Wednesday, March 31, 2010

Celebrate our Heartland Wind at Powell Gardens

Lyman Whitaker's kinetic wind sculptures were installed by the Leopold Gallery's Paul Dorrell Tuesday evening and are in place ready for their Powell Gardens public debut. They are a must see in motion by prairie winds in the heartland landscape of Powell Gardens. Here is the centerpiece in front of the Visitor Center, shown with the Heartland Harvest Garden "skyline" as backdrop.

The sculptures are located from the Visitor Center, along the Dogwood Walk to the Island Garden and will remain through Memorial Day weekend. All pieces are available for purchase at the Visitor Center's Perennial Gifts.

Staff (Marie Frye left and Shelly Bruellisauer right) are busy finishing planting the spring, frost tolerant and cool weather loving annuals. Most of the beds of spring season flowers should be planted by this Easter weekend.
Senior Gardeners Jennifer Bolyard and Janet Heter (right) show off the grouping of Whitaker Sculptures below the Visitor Center.

Horticulturist Anne Wildeboor prunes the last of our roses -- it is time to prune your roses! This Hot Cocoa rose was cut back to where new leafy buds were emerging. Anne pruned the stems off at an angle just above a bud that was pointing outward so that new growth would not be crowded and bloom heavily by late spring.

Senior Gardener Mark Gawron was finishing tidying projects in the seating area ensconced in daffodils along the lower Dogwood Walk. The Island Garden's waterfall wall in the background was roaring in the wind and I wish I could add that sound and motion experience to this image.

Early Daffodils will be at peak later this week and drifts are in full bloom here at the entrance to the Perennial Garden.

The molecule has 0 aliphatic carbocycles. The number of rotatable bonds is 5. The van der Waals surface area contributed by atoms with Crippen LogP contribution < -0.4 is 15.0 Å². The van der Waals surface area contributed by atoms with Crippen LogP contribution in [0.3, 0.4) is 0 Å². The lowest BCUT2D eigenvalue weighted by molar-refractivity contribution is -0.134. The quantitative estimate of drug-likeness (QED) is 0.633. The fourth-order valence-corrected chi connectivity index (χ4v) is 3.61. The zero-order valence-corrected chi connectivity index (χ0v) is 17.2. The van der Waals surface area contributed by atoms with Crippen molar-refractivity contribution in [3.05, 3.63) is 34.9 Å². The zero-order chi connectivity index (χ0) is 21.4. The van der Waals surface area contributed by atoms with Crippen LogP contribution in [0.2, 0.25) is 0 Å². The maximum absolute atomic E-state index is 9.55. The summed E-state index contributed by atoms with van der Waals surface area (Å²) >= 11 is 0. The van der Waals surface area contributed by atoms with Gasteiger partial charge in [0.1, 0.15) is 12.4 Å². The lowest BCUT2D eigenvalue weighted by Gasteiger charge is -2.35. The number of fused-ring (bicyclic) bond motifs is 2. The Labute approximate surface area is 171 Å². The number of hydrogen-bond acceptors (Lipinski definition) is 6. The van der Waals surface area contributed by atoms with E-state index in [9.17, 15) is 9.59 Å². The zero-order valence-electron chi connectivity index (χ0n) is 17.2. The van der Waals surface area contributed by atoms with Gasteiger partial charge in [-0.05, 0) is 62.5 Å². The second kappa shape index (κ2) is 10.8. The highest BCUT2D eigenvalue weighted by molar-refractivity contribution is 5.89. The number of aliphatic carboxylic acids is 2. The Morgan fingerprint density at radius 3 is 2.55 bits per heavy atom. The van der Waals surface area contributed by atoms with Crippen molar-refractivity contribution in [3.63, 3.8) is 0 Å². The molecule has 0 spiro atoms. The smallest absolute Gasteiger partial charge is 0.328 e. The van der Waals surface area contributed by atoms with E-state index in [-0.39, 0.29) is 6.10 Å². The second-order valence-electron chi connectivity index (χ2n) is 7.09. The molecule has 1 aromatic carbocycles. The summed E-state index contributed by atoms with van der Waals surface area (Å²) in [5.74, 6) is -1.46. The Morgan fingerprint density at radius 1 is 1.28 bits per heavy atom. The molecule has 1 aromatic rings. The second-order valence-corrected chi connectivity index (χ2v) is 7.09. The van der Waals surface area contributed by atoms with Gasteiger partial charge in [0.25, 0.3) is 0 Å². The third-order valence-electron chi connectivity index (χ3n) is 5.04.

The Fountain Garden is up and running again and may likely see its first participant in today's 80F weather!

The Heartland Harvest Garden already has many fresh greens ready for picking. The fresh shoots of chives are seen in this picture as companion plants to the apple trees of the Apple Celebration Court.

Please peek inside the movable backyard greenhouse in Barbara Damrosch's Authors' Garden. Many fresh greens including unique Miner's Lettuce (Montia perfoliata) can be observed. I am shocked by how much produce could already be sampled and am tempted to set up a makeshift tasting station so people can savor fresh chives, miner's lettuce, peppery winter cress, succulent Profusion French sorrel, incredibly floral sweet violet flowers and more!!! Tasting Stations should open in May but available produce will be part of Cafe Fresh's menu starting Saturday (April 3) weather permitting.

The new Learning Shed which anchors the Fun Food Farm is nearing completion. The Villandry beds in the foreground of this photo will be planted by this Easter weekend with frost tolerant, cool season edibles.

Don't forget to visit the top of the silo observation deck for a springtime view of the gardens!

100,000 daffodils will bloom this spring season and the early varieties like 'Ice Follies' are already open -- this variety opens with a yellow center cup in cool weather but will soon age to light cream, often fading to almost white in warm weather.

Hyacinths, like this cultivar 'Splendid Cornelia' are also in bloom and attracting hungry honeybees with their sweet aroma.

Our nationally significant collection of Magnolias are also poised for bloom in the next few weeks. Here the cultivar 'March 'til Frost' has swelling buds showing its burgundy colored flowers soon to be in full bloom.